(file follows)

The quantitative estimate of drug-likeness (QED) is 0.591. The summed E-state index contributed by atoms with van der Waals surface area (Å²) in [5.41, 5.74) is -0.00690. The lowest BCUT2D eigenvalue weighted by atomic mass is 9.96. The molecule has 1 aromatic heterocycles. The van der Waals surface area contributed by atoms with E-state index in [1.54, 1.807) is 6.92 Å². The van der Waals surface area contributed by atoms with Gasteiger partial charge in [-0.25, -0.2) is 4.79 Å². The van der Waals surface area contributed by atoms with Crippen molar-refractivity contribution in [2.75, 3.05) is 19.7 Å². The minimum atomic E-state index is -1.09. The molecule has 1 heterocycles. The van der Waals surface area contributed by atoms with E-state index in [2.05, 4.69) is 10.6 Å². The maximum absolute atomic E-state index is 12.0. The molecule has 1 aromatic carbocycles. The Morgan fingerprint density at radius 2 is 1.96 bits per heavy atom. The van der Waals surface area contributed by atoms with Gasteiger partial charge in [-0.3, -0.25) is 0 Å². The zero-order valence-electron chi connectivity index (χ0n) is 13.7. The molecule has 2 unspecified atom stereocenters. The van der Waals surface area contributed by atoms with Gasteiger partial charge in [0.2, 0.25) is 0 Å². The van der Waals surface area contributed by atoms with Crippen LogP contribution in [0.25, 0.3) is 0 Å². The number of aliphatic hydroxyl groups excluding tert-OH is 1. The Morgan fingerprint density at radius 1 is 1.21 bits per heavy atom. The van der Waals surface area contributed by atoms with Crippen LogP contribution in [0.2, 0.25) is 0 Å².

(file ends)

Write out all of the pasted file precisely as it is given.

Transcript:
The quantitative estimate of drug-likeness (QED) is 0.591. The summed E-state index contributed by atoms with van der Waals surface area (Å²) in [5.41, 5.74) is -0.00690. The lowest BCUT2D eigenvalue weighted by atomic mass is 9.96. The molecule has 1 aromatic heterocycles. The van der Waals surface area contributed by atoms with E-state index in [1.54, 1.807) is 6.92 Å². The van der Waals surface area contributed by atoms with Gasteiger partial charge in [-0.25, -0.2) is 4.79 Å². The van der Waals surface area contributed by atoms with Crippen molar-refractivity contribution in [2.75, 3.05) is 19.7 Å². The minimum atomic E-state index is -1.09. The molecule has 1 heterocycles. The van der Waals surface area contributed by atoms with E-state index in [2.05, 4.69) is 10.6 Å². The maximum absolute atomic E-state index is 12.0. The molecule has 1 aromatic carbocycles. The Morgan fingerprint density at radius 2 is 1.96 bits per heavy atom. The van der Waals surface area contributed by atoms with Gasteiger partial charge in [-0.3, -0.25) is 0 Å². The zero-order valence-electron chi connectivity index (χ0n) is 13.7. The molecule has 2 unspecified atom stereocenters. The van der Waals surface area contributed by atoms with Gasteiger partial charge in [0.2, 0.25) is 0 Å². The van der Waals surface area contributed by atoms with Crippen LogP contribution in [0.25, 0.3) is 0 Å². The number of aliphatic hydroxyl groups excluding tert-OH is 1. The Morgan fingerprint density at radius 1 is 1.21 bits per heavy atom. The van der Waals surface area contributed by atoms with Crippen LogP contribution in [0.2, 0.25) is 0 Å².